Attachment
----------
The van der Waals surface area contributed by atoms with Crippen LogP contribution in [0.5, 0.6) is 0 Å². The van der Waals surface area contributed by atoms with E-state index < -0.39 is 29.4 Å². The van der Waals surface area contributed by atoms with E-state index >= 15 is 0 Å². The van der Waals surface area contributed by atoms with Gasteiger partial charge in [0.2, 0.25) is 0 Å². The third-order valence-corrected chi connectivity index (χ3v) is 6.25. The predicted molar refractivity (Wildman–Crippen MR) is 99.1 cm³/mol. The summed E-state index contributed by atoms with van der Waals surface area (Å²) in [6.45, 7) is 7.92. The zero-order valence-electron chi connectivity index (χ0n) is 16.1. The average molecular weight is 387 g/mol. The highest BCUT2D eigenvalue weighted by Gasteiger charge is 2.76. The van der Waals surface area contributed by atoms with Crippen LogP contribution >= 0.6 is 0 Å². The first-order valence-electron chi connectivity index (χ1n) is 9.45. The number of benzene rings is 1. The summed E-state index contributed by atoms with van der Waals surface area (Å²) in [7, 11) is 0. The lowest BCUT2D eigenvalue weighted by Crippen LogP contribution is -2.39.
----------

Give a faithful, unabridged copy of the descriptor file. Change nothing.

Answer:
The van der Waals surface area contributed by atoms with Crippen LogP contribution in [0.5, 0.6) is 0 Å². The van der Waals surface area contributed by atoms with E-state index < -0.39 is 29.4 Å². The van der Waals surface area contributed by atoms with E-state index >= 15 is 0 Å². The van der Waals surface area contributed by atoms with Gasteiger partial charge in [0.2, 0.25) is 0 Å². The third-order valence-corrected chi connectivity index (χ3v) is 6.25. The predicted molar refractivity (Wildman–Crippen MR) is 99.1 cm³/mol. The summed E-state index contributed by atoms with van der Waals surface area (Å²) in [6.45, 7) is 7.92. The zero-order valence-electron chi connectivity index (χ0n) is 16.1. The average molecular weight is 387 g/mol. The highest BCUT2D eigenvalue weighted by Gasteiger charge is 2.76. The van der Waals surface area contributed by atoms with Crippen LogP contribution >= 0.6 is 0 Å². The first-order valence-electron chi connectivity index (χ1n) is 9.45. The number of benzene rings is 1. The summed E-state index contributed by atoms with van der Waals surface area (Å²) in [7, 11) is 0. The lowest BCUT2D eigenvalue weighted by Crippen LogP contribution is -2.39.